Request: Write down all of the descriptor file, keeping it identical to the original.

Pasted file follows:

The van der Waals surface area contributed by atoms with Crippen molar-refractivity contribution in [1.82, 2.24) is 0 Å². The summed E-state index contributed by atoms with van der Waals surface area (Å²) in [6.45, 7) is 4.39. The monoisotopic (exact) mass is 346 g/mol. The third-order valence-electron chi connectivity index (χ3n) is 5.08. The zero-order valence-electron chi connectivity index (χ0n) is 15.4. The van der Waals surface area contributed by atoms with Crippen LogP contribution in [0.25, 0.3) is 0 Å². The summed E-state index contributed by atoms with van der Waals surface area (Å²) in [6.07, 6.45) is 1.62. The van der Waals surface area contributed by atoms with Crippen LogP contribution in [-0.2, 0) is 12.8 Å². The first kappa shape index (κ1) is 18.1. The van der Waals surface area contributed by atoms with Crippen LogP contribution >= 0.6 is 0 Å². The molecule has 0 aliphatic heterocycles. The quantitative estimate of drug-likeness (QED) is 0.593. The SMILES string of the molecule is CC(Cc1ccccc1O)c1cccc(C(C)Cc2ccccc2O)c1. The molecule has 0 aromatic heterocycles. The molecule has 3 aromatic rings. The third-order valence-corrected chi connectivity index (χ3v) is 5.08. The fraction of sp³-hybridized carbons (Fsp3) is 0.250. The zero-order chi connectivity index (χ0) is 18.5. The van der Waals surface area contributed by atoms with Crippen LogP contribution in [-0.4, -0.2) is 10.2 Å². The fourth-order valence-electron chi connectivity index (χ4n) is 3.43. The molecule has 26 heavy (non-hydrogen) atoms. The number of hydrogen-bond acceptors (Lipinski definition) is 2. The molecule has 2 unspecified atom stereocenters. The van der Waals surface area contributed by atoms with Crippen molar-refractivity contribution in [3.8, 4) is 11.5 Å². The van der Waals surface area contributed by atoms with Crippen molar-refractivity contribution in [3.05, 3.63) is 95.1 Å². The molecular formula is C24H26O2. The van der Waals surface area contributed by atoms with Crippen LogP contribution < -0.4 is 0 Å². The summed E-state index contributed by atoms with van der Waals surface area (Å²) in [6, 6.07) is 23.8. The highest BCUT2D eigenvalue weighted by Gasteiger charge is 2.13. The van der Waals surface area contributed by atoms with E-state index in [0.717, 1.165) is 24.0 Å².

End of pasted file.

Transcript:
The van der Waals surface area contributed by atoms with Crippen molar-refractivity contribution in [1.82, 2.24) is 0 Å². The summed E-state index contributed by atoms with van der Waals surface area (Å²) in [6.45, 7) is 4.39. The monoisotopic (exact) mass is 346 g/mol. The third-order valence-electron chi connectivity index (χ3n) is 5.08. The zero-order valence-electron chi connectivity index (χ0n) is 15.4. The van der Waals surface area contributed by atoms with Crippen LogP contribution in [0.25, 0.3) is 0 Å². The summed E-state index contributed by atoms with van der Waals surface area (Å²) in [6.07, 6.45) is 1.62. The van der Waals surface area contributed by atoms with Crippen LogP contribution in [-0.2, 0) is 12.8 Å². The first kappa shape index (κ1) is 18.1. The van der Waals surface area contributed by atoms with Crippen LogP contribution >= 0.6 is 0 Å². The molecule has 0 aliphatic heterocycles. The quantitative estimate of drug-likeness (QED) is 0.593. The SMILES string of the molecule is CC(Cc1ccccc1O)c1cccc(C(C)Cc2ccccc2O)c1. The molecule has 0 aromatic heterocycles. The molecule has 3 aromatic rings. The third-order valence-corrected chi connectivity index (χ3v) is 5.08. The fraction of sp³-hybridized carbons (Fsp3) is 0.250. The zero-order chi connectivity index (χ0) is 18.5. The van der Waals surface area contributed by atoms with Crippen LogP contribution in [-0.4, -0.2) is 10.2 Å². The fourth-order valence-electron chi connectivity index (χ4n) is 3.43. The molecule has 26 heavy (non-hydrogen) atoms. The number of hydrogen-bond acceptors (Lipinski definition) is 2. The molecule has 2 unspecified atom stereocenters. The van der Waals surface area contributed by atoms with Crippen molar-refractivity contribution in [3.8, 4) is 11.5 Å². The van der Waals surface area contributed by atoms with Crippen molar-refractivity contribution in [3.05, 3.63) is 95.1 Å². The molecular formula is C24H26O2. The van der Waals surface area contributed by atoms with Crippen LogP contribution < -0.4 is 0 Å². The summed E-state index contributed by atoms with van der Waals surface area (Å²) in [6, 6.07) is 23.8. The highest BCUT2D eigenvalue weighted by Gasteiger charge is 2.13. The van der Waals surface area contributed by atoms with E-state index in [0.717, 1.165) is 24.0 Å².